Days of Grace

We are in the Sacred Triduum and therefore have entered into the very “holy of holies” of the Church’s liturgical cycle. Please know that all our generous supporters, tertiaries, readers, and friends are remembered in our prayers in this holiest time of the year. I speak for all my Brothers and Sisters when I say that.

If the following little morsel of Catholic erudition is known to my readers — as it will be to at least some of you — I ask your forbearance as I relate a cornerstone of the spiritual doctrine of Blessed Columba Marmion, the famed Benedictine abbot and spiritual writer. According to Blessed Columba, the Mysteries of Our Lord Jesus Christ are also “our mysteries,” and that by a triple title: first, because Jesus carried them out for us (“for us men and for our salvation” as the Creed says); second, because He effected each of them as our Exemplar (our Model); and third — this is the deepest, most “mystical” of the three — because He forms but one with us in doing them.

Because Holy Week and Easter represent the dramatic high point of Our Lord’s saving mission, there is a sense in which this triple claim the baptized have to Our Lord’s Mysteries is also at its zenith this time of year.

That Jesus Christ did all He did for us is obvious; as I mentioned, this is a truth enshrined in the sacrosanct Creed of Nicea. First, of course, all the Mysteries of Jesus, from His Incarnation to His glorious Ascension and sending of the Holy Ghost with the Father, were done because it was the will of the Eternal Father. Our Lord affirms this truth at least twice in the Gospel of Saint John:

  • “Because I came down from heaven, not to do my own will, but the will of him that sent me.” (John 6:38)
  • “And he that sent me, is with me, and he hath not left me alone: for I do always the things that please him.” (John 8:29)

But the fact that the joys, sorrows, and glories of the Incarnate Logos were done to please the Father who willed that they be accomplished does not contradict the fact that they are also ours because Jesus carried them out for us. It should make our love to grow all the more when we consider that Jesus Christ came to save us in complete agreement with the eternal will of the Three Persons, who do, after all, share one Will in common.

That Jesus Christ is our Exemplar is the truth brought out by that rather corny and awkward rhetorical question, “What would Jesus do?” — which serves as one of the manifold proofs of something I once heard Gary Potter say, namely, that the religion suffers when we attempt to reduce it to a bumper sticker. Something cheap and plastic-sounding inevitably results when Jerusalem meets Madison Avenue. However, for all its defects, the question does convey the truth that the Master came on earth not only to save us by His atoning Death, but also to show those whom the Father adopts in Him by Baptism just how to be good children of the Eternal Father. This touches upon that profound question of why it was the Second of the Three Divine Persons who became Man: It is because He is the only One of the Three who, in eternity, is and remains a Child, for He is, in truth, the only begotten of the Father. Yet by grace we become what He is, so He is also the “firstborn amongst many brethren” (Rom. 8:29).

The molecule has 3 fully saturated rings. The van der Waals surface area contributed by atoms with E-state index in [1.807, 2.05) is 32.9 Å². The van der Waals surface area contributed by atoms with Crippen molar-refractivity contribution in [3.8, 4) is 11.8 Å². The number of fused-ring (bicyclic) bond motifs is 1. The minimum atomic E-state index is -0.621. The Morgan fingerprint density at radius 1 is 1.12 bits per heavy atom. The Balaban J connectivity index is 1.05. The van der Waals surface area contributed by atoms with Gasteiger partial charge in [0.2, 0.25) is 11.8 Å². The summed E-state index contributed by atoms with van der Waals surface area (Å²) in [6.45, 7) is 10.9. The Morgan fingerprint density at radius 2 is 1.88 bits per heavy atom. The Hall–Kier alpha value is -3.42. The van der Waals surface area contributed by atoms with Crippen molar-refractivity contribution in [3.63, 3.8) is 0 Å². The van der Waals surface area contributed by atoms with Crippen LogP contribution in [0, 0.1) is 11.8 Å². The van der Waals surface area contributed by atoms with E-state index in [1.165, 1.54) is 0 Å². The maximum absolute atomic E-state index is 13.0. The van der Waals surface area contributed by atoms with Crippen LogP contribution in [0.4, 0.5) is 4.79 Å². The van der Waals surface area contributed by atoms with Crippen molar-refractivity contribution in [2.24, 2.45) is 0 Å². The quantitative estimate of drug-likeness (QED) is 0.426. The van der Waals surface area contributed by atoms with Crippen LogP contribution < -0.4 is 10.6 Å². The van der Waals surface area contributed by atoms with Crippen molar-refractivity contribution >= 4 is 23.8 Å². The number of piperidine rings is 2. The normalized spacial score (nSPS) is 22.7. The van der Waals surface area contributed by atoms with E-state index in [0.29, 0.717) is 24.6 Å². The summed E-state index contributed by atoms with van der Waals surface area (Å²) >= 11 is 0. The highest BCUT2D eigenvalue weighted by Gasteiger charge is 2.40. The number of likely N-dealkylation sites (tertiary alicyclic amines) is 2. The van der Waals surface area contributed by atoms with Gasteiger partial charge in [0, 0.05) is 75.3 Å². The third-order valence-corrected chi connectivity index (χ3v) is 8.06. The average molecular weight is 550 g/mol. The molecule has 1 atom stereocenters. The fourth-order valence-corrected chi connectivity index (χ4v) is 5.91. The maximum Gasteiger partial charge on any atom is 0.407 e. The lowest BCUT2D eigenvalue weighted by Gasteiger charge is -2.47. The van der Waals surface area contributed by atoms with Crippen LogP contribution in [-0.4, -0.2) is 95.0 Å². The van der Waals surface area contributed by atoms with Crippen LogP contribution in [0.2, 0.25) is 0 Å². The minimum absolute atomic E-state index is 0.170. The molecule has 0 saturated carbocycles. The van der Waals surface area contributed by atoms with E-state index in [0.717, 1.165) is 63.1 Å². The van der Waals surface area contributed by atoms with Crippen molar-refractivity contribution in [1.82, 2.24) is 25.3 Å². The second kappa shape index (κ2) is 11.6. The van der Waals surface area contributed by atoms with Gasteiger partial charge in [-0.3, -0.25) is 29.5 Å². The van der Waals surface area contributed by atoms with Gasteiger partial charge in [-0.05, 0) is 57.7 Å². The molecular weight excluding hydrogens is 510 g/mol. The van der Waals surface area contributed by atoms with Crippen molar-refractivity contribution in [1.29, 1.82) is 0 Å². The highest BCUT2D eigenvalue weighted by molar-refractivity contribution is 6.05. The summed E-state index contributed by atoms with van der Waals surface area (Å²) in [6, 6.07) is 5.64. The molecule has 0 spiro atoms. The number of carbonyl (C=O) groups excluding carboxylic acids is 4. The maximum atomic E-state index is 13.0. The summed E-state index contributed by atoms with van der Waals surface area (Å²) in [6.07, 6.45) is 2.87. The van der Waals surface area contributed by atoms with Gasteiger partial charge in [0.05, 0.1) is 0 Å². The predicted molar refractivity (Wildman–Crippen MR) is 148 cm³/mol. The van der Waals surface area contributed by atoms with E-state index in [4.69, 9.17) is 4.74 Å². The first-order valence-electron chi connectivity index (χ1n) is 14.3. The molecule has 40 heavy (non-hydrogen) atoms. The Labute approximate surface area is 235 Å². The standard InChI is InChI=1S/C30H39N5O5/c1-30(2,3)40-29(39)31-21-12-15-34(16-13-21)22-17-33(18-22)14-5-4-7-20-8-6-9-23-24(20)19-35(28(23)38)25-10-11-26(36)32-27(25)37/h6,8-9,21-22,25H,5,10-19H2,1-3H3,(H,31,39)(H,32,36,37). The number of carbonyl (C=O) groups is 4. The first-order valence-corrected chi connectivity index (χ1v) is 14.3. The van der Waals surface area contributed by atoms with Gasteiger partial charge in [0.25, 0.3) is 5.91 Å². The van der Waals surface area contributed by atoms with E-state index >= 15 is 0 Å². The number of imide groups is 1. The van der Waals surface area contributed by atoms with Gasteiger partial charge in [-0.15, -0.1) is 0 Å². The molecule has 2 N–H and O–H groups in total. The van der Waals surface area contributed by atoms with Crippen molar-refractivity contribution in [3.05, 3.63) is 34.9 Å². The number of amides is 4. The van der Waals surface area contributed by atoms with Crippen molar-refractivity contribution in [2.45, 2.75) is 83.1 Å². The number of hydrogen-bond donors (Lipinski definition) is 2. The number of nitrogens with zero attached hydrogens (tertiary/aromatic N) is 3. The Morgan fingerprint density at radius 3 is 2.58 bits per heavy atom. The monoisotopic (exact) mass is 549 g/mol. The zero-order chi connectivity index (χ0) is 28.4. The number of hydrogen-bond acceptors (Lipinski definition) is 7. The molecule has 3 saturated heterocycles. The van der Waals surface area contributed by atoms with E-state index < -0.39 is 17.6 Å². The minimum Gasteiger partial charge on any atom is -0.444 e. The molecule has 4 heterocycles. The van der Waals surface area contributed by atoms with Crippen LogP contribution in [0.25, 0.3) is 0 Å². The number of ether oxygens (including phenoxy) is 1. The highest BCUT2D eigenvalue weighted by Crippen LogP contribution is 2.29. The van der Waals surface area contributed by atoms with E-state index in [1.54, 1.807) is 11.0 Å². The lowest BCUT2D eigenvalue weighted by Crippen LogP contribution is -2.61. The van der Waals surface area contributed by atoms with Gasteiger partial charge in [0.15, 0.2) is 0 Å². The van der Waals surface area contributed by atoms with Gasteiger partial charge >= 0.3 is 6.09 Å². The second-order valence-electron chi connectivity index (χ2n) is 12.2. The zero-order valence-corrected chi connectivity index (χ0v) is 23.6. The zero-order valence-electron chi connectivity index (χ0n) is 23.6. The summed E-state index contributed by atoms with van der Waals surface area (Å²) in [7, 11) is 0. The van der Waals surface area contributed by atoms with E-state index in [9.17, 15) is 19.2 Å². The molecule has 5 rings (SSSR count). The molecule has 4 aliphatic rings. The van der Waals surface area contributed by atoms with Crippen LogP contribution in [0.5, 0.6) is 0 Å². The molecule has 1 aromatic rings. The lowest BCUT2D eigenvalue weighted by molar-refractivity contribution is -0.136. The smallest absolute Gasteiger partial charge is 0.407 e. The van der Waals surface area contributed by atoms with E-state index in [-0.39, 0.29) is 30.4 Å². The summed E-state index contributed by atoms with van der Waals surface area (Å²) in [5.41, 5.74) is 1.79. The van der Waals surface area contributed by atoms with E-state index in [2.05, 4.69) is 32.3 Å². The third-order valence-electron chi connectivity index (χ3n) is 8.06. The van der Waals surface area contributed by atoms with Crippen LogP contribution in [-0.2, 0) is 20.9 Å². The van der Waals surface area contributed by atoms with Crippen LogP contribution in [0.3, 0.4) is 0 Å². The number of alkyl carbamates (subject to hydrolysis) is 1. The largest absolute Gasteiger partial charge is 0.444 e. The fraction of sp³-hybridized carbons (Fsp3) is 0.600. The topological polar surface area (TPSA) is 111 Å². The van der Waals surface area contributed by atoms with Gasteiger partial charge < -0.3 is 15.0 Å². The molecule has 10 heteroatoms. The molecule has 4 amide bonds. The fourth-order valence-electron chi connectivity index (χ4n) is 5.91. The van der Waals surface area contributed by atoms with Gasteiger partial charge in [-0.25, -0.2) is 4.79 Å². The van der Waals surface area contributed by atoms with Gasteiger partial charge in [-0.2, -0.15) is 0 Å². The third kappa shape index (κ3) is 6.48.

Our Elder Brother is our Exemplar, so let us look at Him in His afflictions during these days and “learn from [Him] because [He] is meek and humble of heart” (Matt 11:29). The promised reward for so doing is too good to miss: “and you shall find rest to your souls.” We can all use a bit of that.

To look at Jesus as our Exemplar is to make practical use of that third of the four senses of Holy Scripture, the tropological sense (about which, see here, here, and here).

It is the third of Abbot Marmion’s three reasons that is the deepest and most mystical. Being members of His Mystical Body, we are joined to Jesus Christ as to our Head, and therefore have some participation in these Mysteries — which are no ordinary historical events, but acts of a Divine Person that have an eternal weight to them. Our Mass, our Christmas, our Holy Week, and the rest are no mere historical reenactments. In the case of the Holy Mass, it is none other than the dread and unbloody re-presentation of the selfsame sacrifice of Jesus Christ on the Cross on that first Good Friday. For all the other Mysteries of Our Lord’s life, the various feasts that bring them to our attention are as many occasions for us to benefit, here and now, from the action performed by Our Lord over two millennia ago. When these Mysteries reach their climax in Holy Week, we see the summit of what Saint Paul wrote concerning our divine adoption, for we are children of God and joint heirs with Christ “if we suffer with him, that we may be also glorified with him” (Rom. 8:17).